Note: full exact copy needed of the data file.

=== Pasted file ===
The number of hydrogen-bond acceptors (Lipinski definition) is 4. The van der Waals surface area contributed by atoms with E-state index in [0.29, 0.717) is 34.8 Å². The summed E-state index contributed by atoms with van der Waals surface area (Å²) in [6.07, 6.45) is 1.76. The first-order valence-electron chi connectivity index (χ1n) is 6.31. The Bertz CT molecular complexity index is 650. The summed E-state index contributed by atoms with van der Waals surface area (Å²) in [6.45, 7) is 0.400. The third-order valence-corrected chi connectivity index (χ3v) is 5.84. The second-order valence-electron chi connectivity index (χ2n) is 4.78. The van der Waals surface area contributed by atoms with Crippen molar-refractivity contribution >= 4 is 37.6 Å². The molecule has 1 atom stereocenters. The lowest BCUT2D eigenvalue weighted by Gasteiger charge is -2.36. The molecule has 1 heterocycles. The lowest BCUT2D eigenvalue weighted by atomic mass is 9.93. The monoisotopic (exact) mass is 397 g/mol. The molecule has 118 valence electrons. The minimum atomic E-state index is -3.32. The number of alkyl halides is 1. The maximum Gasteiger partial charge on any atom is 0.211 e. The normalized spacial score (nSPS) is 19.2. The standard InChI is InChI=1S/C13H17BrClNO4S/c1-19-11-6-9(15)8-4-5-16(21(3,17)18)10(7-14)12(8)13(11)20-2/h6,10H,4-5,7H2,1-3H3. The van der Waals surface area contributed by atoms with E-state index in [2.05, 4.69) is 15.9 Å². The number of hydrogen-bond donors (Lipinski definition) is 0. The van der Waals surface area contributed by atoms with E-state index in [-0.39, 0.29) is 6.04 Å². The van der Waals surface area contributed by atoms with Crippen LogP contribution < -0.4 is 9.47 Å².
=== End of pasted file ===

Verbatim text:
The number of hydrogen-bond acceptors (Lipinski definition) is 4. The van der Waals surface area contributed by atoms with E-state index in [0.29, 0.717) is 34.8 Å². The summed E-state index contributed by atoms with van der Waals surface area (Å²) in [6.07, 6.45) is 1.76. The first-order valence-electron chi connectivity index (χ1n) is 6.31. The Bertz CT molecular complexity index is 650. The summed E-state index contributed by atoms with van der Waals surface area (Å²) in [6.45, 7) is 0.400. The third-order valence-corrected chi connectivity index (χ3v) is 5.84. The second-order valence-electron chi connectivity index (χ2n) is 4.78. The van der Waals surface area contributed by atoms with Crippen molar-refractivity contribution >= 4 is 37.6 Å². The molecule has 1 atom stereocenters. The lowest BCUT2D eigenvalue weighted by Gasteiger charge is -2.36. The molecule has 1 heterocycles. The lowest BCUT2D eigenvalue weighted by atomic mass is 9.93. The monoisotopic (exact) mass is 397 g/mol. The molecule has 118 valence electrons. The minimum atomic E-state index is -3.32. The number of alkyl halides is 1. The maximum Gasteiger partial charge on any atom is 0.211 e. The normalized spacial score (nSPS) is 19.2. The standard InChI is InChI=1S/C13H17BrClNO4S/c1-19-11-6-9(15)8-4-5-16(21(3,17)18)10(7-14)12(8)13(11)20-2/h6,10H,4-5,7H2,1-3H3. The van der Waals surface area contributed by atoms with E-state index in [2.05, 4.69) is 15.9 Å². The number of hydrogen-bond donors (Lipinski definition) is 0. The van der Waals surface area contributed by atoms with E-state index in [-0.39, 0.29) is 6.04 Å². The van der Waals surface area contributed by atoms with Crippen LogP contribution < -0.4 is 9.47 Å².